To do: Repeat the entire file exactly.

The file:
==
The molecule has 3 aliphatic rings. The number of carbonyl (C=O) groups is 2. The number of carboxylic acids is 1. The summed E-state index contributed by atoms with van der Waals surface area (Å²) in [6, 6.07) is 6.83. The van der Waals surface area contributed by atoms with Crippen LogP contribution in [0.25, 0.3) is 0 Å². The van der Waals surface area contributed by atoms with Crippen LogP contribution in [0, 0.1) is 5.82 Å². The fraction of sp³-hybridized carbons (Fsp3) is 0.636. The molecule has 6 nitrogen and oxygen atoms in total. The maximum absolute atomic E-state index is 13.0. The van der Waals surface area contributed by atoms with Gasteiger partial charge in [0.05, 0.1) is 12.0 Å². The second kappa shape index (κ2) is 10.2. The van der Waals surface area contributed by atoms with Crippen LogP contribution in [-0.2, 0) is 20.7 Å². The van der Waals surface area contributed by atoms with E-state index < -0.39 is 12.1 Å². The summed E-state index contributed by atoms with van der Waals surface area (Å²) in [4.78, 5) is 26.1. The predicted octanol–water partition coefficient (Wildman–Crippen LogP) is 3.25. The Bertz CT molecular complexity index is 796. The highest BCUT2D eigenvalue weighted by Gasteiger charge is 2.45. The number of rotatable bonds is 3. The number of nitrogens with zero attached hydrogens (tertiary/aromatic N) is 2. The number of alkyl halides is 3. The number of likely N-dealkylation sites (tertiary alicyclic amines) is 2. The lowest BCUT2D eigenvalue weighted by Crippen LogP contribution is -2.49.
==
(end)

The molecule has 3 aliphatic rings. The number of carbonyl (C=O) groups is 2. The number of carboxylic acids is 1. The summed E-state index contributed by atoms with van der Waals surface area (Å²) in [6, 6.07) is 6.83. The van der Waals surface area contributed by atoms with Crippen LogP contribution in [0.25, 0.3) is 0 Å². The van der Waals surface area contributed by atoms with Crippen LogP contribution in [0, 0.1) is 5.82 Å². The fraction of sp³-hybridized carbons (Fsp3) is 0.636. The molecule has 6 nitrogen and oxygen atoms in total. The maximum absolute atomic E-state index is 13.0. The van der Waals surface area contributed by atoms with Gasteiger partial charge in [0.05, 0.1) is 12.0 Å². The second kappa shape index (κ2) is 10.2. The van der Waals surface area contributed by atoms with Crippen LogP contribution in [-0.2, 0) is 20.7 Å². The van der Waals surface area contributed by atoms with E-state index < -0.39 is 12.1 Å². The summed E-state index contributed by atoms with van der Waals surface area (Å²) in [4.78, 5) is 26.1. The predicted octanol–water partition coefficient (Wildman–Crippen LogP) is 3.25. The Bertz CT molecular complexity index is 796. The highest BCUT2D eigenvalue weighted by Gasteiger charge is 2.45. The number of rotatable bonds is 3. The number of nitrogens with zero attached hydrogens (tertiary/aromatic N) is 2. The number of alkyl halides is 3. The number of likely N-dealkylation sites (tertiary alicyclic amines) is 2. The lowest BCUT2D eigenvalue weighted by Crippen LogP contribution is -2.49.